Mechanisms for the conversion of hyperspectral images to chemical images

Chris W. Brown, Dongsheng Bu, Nancy P. Camacho, Richard Mendelsohn

Research output: Contribution to journalConference articlepeer-review


Focal plane array detection systems for measuring optical spectra of spatial images in the visible, near-IR and mid-IR regions have led to a dramatic increase in the amount of spectroscopic information available on a sample. Instead of a single spectrum from an object, we can simultaneously obtain spectra from multiple locations on its surface. Hyperspectral images contain information on the chemical components present in the object under investigation. Generally, the spectrum at each pixel is that of a mixture of a few components. The problem of dealing with so much information can be made more manageable and meaningful by converting the hyperspectral images to chemical images so that the image data can be expressed in terms of the individual chemical components. During the last decade, several algorithms have been proposed for extracting pure component spectra from spectra of mixtures. We have evaluated and combined the features of three different methods to develop an algorithm for rapidly processing hyperspectral images. The hyperspectra were initially processed with Principal Component Analysis to find the appropriate number of independent components and abstract spectral representations (loadings). Key Set Factor Analysis (KSFA) and SIMPLISMA (SIMPle-to-use Interactive Self-modeling Mixture Analysis) methods were combined to find 'pure' wavelengths for the components from the loadings. These 'pure' wavelengths were used to produce initial guesses for the relative concentrations of the components, and these concentrations were used to predict the pure component spectra. The spectra were further refined by using the method of Alternating Least Squares. The methodology is demonstrated on infrared spectra of a simple, three-component chemical mixture and on a hyperspectral infrared image of cartilage tissue.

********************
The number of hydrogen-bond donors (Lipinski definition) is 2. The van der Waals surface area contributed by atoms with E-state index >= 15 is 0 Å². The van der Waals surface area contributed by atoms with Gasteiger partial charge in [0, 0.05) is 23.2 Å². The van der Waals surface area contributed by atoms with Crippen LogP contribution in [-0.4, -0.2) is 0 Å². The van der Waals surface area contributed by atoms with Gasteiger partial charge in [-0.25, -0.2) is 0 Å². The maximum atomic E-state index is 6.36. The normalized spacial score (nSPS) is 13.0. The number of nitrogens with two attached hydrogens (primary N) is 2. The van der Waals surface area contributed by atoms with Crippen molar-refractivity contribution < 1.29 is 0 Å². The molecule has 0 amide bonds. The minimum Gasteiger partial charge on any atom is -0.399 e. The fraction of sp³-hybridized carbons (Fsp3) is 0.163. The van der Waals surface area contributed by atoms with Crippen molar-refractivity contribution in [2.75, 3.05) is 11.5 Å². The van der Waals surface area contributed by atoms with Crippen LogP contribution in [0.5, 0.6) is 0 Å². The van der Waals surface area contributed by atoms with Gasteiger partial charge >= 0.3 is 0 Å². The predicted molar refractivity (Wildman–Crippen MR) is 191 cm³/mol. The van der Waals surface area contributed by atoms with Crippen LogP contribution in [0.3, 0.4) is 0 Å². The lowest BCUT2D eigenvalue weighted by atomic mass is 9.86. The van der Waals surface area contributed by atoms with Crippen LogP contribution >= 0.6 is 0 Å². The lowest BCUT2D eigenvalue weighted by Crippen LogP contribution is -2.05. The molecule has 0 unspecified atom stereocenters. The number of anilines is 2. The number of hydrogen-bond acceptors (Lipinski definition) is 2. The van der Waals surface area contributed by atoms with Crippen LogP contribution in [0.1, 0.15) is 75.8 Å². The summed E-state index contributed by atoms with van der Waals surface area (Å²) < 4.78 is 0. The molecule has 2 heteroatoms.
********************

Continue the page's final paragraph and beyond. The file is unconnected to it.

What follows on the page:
Original languageEnglish (US)
Pages (from-to)118-128
Number of pages11
JournalProceedings of SPIE - The International Society for Optical Engineering
StatePublished - 2000
Externally publishedYes
EventSpectral Imaging: Instrumentation, Applications, and Analysis - San Jose, CA, USA
Duration: Jan 25 2000Jan 25 2000

All Science Journal Classification (ASJC) codes

  • Electronic, Optical and Magnetic Materials
  • Condensed Matter Physics
  • Computer Science Applications
  • Applied Mathematics
  • Electrical and Electronic Engineering


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